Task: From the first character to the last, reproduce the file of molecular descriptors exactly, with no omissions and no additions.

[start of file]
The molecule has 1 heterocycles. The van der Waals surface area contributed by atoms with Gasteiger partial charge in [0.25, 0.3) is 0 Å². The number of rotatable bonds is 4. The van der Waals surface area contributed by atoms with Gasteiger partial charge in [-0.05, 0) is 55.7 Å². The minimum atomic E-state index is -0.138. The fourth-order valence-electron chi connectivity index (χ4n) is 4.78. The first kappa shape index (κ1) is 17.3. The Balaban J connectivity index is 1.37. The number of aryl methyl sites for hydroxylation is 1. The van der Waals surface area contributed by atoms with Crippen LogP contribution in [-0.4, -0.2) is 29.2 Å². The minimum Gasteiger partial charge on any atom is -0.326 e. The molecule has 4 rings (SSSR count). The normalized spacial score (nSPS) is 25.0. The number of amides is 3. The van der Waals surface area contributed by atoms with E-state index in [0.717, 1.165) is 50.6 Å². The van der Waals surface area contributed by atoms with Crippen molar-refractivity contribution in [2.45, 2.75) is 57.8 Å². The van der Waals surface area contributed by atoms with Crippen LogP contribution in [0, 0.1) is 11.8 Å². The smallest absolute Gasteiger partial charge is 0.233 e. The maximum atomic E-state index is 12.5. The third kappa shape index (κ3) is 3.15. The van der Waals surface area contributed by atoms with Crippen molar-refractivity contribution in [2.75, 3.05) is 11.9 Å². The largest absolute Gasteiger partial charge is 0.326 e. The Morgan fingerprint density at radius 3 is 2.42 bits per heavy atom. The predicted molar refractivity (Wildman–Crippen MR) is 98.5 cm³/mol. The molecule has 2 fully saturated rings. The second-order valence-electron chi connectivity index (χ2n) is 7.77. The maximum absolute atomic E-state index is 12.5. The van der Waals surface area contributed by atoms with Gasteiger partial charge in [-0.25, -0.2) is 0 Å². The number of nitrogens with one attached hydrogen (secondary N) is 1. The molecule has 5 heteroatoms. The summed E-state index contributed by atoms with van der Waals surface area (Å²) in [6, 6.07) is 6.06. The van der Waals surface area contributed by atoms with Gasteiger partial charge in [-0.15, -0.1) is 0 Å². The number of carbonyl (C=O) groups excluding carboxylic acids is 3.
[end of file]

The molecule has 1 heterocycles. The van der Waals surface area contributed by atoms with Gasteiger partial charge in [0.25, 0.3) is 0 Å². The number of rotatable bonds is 4. The van der Waals surface area contributed by atoms with Gasteiger partial charge in [-0.05, 0) is 55.7 Å². The minimum atomic E-state index is -0.138. The fourth-order valence-electron chi connectivity index (χ4n) is 4.78. The first kappa shape index (κ1) is 17.3. The Balaban J connectivity index is 1.37. The number of aryl methyl sites for hydroxylation is 1. The van der Waals surface area contributed by atoms with Crippen LogP contribution in [-0.4, -0.2) is 29.2 Å². The minimum Gasteiger partial charge on any atom is -0.326 e. The molecule has 4 rings (SSSR count). The normalized spacial score (nSPS) is 25.0. The number of amides is 3. The van der Waals surface area contributed by atoms with E-state index in [0.717, 1.165) is 50.6 Å². The van der Waals surface area contributed by atoms with Crippen molar-refractivity contribution in [2.45, 2.75) is 57.8 Å². The van der Waals surface area contributed by atoms with Crippen LogP contribution in [0, 0.1) is 11.8 Å². The smallest absolute Gasteiger partial charge is 0.233 e. The maximum atomic E-state index is 12.5. The third kappa shape index (κ3) is 3.15. The van der Waals surface area contributed by atoms with Crippen molar-refractivity contribution in [2.75, 3.05) is 11.9 Å². The largest absolute Gasteiger partial charge is 0.326 e. The Morgan fingerprint density at radius 3 is 2.42 bits per heavy atom. The predicted molar refractivity (Wildman–Crippen MR) is 98.5 cm³/mol. The molecule has 2 fully saturated rings. The second-order valence-electron chi connectivity index (χ2n) is 7.77. The maximum absolute atomic E-state index is 12.5. The van der Waals surface area contributed by atoms with Gasteiger partial charge in [-0.25, -0.2) is 0 Å². The number of nitrogens with one attached hydrogen (secondary N) is 1. The molecule has 5 heteroatoms. The summed E-state index contributed by atoms with van der Waals surface area (Å²) in [6, 6.07) is 6.06. The van der Waals surface area contributed by atoms with Gasteiger partial charge in [-0.15, -0.1) is 0 Å². The number of carbonyl (C=O) groups excluding carboxylic acids is 3.